Mr.�SQUYRES: One thing that we've talked about would be using the arm to try to nudge a rock underneath the left, front wheel. It doesn't help to put anything under the right front wheel because that wheel doesn't turn. It's one of the ones that has failed.

We've talked maybe, come springtime, about moving the arm to try to nudge a rock under that left front wheel and get a little traction that way. We'll see. If the Rover survives the winter, and springtime comes, and that looks like it's still a useful thing to try, then maybe we'll try it.

FLATOW: Charles(ph) in Birmingham, Alabama. Hi, welcome to SCIENCE FRIDAY.

Mr.�SQUYRES: Hi, thank you for taking my call. I just had a quick question and, I guess, a comment. I really appreciate the Rover being up on Mars and it being our first step toward, I guess, space exploration. I guess my question is: What are we working towards to further along our exploration in space, knowing that us living on Earth, we have so much knowledge out there in space.

I guess my question is: What are we what is our next step past Mars?

FLATOW: Thanks, Charles.

Mr.�SQUYRES: Well, there are a lot of things still about to happen on Mars. Besides the continued operation of Spirit and Opportunity and a couple of orbiters, several orbiters that are orbiting Mars right now, there's a new mission called the Mars Science Laboratory Mission that's going to launch in 2011, is going to put a big, more capable Rover than Spirit and Opportunity on to the surface and operate that for probably a fairly extended period of time.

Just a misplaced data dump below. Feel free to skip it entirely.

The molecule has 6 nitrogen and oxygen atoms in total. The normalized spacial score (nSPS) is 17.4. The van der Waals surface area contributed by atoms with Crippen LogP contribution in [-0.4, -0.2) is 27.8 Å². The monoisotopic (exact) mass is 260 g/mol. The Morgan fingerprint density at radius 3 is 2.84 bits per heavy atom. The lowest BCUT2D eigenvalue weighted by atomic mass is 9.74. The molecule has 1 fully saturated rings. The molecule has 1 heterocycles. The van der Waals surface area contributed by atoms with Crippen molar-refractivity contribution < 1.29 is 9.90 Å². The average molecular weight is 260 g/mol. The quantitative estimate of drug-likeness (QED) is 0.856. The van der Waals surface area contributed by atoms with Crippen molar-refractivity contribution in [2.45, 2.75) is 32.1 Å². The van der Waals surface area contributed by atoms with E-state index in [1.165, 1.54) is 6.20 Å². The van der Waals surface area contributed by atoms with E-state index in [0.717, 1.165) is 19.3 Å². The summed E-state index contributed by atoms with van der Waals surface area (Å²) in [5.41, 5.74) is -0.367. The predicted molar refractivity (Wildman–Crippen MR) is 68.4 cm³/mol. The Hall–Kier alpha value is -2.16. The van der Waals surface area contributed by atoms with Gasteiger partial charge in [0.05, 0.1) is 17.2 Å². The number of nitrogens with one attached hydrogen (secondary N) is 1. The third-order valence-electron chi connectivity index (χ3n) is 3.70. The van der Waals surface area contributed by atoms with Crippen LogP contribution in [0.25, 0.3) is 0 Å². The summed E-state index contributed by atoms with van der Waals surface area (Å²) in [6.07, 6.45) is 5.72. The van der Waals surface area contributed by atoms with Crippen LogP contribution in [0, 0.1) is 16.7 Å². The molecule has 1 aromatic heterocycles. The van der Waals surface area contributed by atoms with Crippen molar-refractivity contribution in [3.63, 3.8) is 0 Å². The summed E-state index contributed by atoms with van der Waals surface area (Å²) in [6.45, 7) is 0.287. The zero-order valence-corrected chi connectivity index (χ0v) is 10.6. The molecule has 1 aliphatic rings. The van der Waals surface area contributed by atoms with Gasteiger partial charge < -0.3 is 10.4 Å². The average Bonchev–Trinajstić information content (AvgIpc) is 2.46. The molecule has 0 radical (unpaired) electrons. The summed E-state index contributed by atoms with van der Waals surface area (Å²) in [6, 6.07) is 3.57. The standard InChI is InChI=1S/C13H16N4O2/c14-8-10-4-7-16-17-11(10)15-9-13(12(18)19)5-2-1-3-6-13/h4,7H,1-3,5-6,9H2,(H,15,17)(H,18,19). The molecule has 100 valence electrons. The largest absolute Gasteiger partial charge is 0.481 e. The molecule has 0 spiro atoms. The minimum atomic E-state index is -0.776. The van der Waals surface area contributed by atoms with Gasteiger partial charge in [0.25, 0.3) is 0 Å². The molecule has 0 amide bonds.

What I'd like to see happen on Mars sometime in the future is a mission that would actually bring rocks back from the Martian surface: land on the surface, collect rocks, bring them back to Earth and put them into the best laboratories on Earth and really find out in much more detail what those are like.

Look further out in the solar system. You know, my favorite thing out there has always been Europa. It's one of the moons of Jupiter. It's got a crust of ice. Beneath that crust of ice, there appears to be an ocean of liquid water, and boy, I'd love to know what's in that ocean.

FLATOW: Yeah, but there was a plan, if I remember back in my dusty memory, of something called a Mars Sample Return Mission that was planned. Did that just get scrubbed, or there was no money for it after a while, or what happened with that?

Mr.�SQUYRES: We've been talking about Mars Sample Return for a very long time, bringing samples back. It turns out that when you look hard at what it really takes to do it, it's an enormously challenging mission technically, and it's going to be very, very expensive.

And so it's not something that's in the immediate future right now. We've got to probably take the problem and kind of break it down into pieces, have one spacecraft that goes and collects the samples, another one that goes later and picks them up and takes them into Mars orbit, maybe another one that goes and finds those and brings them back to Earth.

So by breaking up the problem into several parts, you can probably make the whole thing a bit more affordable.

FLATOW: So where is Spirit's sister-ship, so to speak, sister Rover Opportunity? Where is that vehicle?

Mr.�SQUYRES: Opportunity's on the other side of the planet, has six good wheels and is doing very well. We just today pulled up to the rim of the freshest impact crater we've ever seen on Mars with either Rover.